New Straits Times chief editor Tan Sri Abdullah sacked
By Brendan Pereira
THE controversial two-year reign of Tan Sri Abdullah Ahmad at Malaysia's oldest newspaper is over - and in stunning fashion too.
NST's circulation rose under Tan Sri Abdullah. -- REUTERS
The New Straits Times (NST) group editor-in-chief was sacked with immediate effect on Thursday, a fallout from a column he wrote a week ago criticising the Saudi monarchy, which not only drew protests from Riyadh but also punitive measures against Malaysia.
But observers say that his departure was also the cumulative effect of upsetting a wide spectrum of people in his twice weekly columns.
The Straits Times understands that senior editors at the English-language daily were told of his departure late on Thursday night and were instructed by senior management to spike his articles, which were to be published on Sunday and not take any directives from him.
While all this was happening, Tan Sri Abdullah was in Hong Kong delivering a speech on Malaysia in the Abdullah Badawi era. He told The Straits Times yesterday: 'I have been sacked. This was communicated to me by a representative of the owner.'
It is understood that his stewardship of the ruling party-owned newspaper was discussed at length by the management committee of Umno on Thursday.
The committee consists of the party's acting president, Datuk Seri Abdullah Badawi, Datuk Seri Najib Tun Razak, Tan Sri Muhyiddin Yassin, Datuk Seri Rafidah Aziz, Tan Sri Muhammad Taib, Datuk Hishammuddin Tun Hussein, Datuk Azalina Othman Said and Tan Sri Khalil Yaacob.
At the meeting, members were made aware of the displeasure of the Saudi government over a report titled 'Freeing the Prophet's Land'.
In that column, Tan Sri Abdullah wrote that 'the legitimacy of the House of Saud rests on its allegiance to the severity of Wahhabi doctrine, which has not only encouraged militancy and fanaticism but elevated the hypocrisy of the royals, who live alternate lives in their luxury Manhattan penthouses, London townhouses and mansions... and fritter away millions in the casinos of Las Vegas, Monte Carlo...'
While such observations have also been made by American commentators, the Saudis saw it differently in that they came from an establishment newspaper in another Muslim country.
The Malaysian Ambassador to Riyadh was called in for a dressing down and the country's quota for haj pilgrimages was slashed.
The Straits Times understands that members of the committee also raised other grievances, noting that some of Tan Sri Abdullah's articles were divisive and could convey the wrong image of Umno and its politicians.
Of particular concern were his pieces campaigning for the deputy prime minister's position to be filled soon by Datuk Seri Najib.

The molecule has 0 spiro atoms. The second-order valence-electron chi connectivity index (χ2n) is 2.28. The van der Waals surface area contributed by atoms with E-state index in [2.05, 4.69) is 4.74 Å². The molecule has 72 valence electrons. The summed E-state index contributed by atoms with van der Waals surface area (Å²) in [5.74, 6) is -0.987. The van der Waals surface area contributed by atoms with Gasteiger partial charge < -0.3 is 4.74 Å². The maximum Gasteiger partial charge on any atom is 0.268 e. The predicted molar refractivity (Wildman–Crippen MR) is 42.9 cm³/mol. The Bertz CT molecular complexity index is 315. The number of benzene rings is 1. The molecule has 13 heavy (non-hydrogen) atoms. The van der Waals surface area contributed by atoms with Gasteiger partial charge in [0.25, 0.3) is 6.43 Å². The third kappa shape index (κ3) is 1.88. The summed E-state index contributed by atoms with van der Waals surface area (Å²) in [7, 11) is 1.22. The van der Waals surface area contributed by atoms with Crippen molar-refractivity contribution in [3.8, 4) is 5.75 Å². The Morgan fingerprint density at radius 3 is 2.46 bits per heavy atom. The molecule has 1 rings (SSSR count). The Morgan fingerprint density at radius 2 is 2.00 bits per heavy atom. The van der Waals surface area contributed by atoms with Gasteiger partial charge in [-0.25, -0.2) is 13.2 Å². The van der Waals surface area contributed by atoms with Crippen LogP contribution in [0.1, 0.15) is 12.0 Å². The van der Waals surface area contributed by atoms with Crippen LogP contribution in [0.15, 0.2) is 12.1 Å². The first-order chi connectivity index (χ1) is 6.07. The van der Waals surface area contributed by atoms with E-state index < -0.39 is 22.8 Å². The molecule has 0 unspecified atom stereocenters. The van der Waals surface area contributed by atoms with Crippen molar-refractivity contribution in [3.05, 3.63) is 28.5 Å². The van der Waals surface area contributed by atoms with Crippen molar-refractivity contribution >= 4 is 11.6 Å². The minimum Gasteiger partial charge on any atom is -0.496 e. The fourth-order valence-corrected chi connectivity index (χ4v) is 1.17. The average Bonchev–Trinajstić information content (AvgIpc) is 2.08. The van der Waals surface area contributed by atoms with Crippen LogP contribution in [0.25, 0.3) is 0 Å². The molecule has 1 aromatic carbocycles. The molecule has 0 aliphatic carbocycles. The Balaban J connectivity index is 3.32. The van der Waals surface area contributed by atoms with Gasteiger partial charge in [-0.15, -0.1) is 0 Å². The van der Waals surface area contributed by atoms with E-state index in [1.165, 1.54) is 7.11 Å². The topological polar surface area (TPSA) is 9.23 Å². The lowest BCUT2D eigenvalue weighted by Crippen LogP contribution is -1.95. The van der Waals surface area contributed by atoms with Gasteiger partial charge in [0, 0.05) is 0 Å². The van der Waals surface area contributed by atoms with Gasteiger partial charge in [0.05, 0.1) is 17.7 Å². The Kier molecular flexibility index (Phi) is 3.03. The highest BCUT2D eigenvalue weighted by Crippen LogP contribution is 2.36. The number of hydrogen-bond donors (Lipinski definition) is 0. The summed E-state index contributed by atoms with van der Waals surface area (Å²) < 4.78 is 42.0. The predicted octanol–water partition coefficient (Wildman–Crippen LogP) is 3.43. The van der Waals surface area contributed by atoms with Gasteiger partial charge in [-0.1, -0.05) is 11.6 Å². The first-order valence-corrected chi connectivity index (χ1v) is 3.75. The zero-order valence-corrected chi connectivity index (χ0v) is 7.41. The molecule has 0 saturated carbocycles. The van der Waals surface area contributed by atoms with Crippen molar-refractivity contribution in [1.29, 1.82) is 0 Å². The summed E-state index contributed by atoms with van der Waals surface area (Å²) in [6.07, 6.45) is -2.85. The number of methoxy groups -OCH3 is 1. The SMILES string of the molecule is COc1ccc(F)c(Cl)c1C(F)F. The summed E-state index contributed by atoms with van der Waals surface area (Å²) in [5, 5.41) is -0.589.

An associate of Tan Sri Abdullah said the committee's decision was unanimous.
The man at the centre of the controversy told The Straits Times: 'I am told that there was unhappiness over the Saudi article. But I believe it was the cumulative effect of my views and opinions.'
He said he needed some time to digest the sacking but was pleased that he was leaving the NST group in better financial health than when he took over in August 2001.
Then, the NST's circulation was 125,000. Today, between 135,000 and 140,000 copies are sold daily, still below his 180,000 target.
He was a hard taskmaster in trying to boost performance, with staff given show-cause letters if they failed to meet expectations. Expressions of relief greeted the news of his departure as it filtered through the newsroom.
The abrupt nature of the NST chief's dismissal also carried a message for the rest of the country - that there is an incisive edge to Prime Minister Abdullah Badawi behind that popular image of him as 'Mr Nice Guy'.
Nov. 21, 2003
Top Malaysian editor sacked
KUALA LUMPUR-The group editor-in-chief of Malaysia's government-linked New Straits Times said Friday he had been sacked, less than a month after new Prime Minister Abdullah Ahmad Badawi took office.
The editor, Abdullah Ahmad, 66, told Agence France-Presse the move was apparently due to a recent article he wrote about a cut in quotas for Muslim pilgrims which caused a rift between Malaysia and Saudi Arabia.
"I am not surprised at all they sacked me," he said in a telephone interview during a visit to Hong Kong.
"In Malaysian politics, anything can happen. Probably they are not happy with me. What can I do, I have to take it and retire gracefully," he said.
Abdullah told Agence France-Presse he had held the post of group editor-in-chief of the New Straits Times Press (M) Bhd. for two years and his contract was due to end in October next year.
"I got wind of this last week. I called up the owners of the New Straits Times this morning and they confirmed it," he said.
His aides said there had been indications as early as a year ago from advisors to the new premier that Abdullah would be removed because he was deemed "too independent" and they were unhappy with his editorials and opinion pieces.
"They are unhappy about some articles he wrote. He had been told that one of the first things the new regime would do is sack him. They need to show that they are tough," an aide said.
Premier Abdullah succeeded Mahathir Mohamad following his retirement October 31 after 22 years in office.
The New Straits Times is Malaysia's oldest English newspaper and is linked to the United Malays National Organization (UMNO), the linchpin of the ruling coalition, through ownership by companies seen as proxy to the party.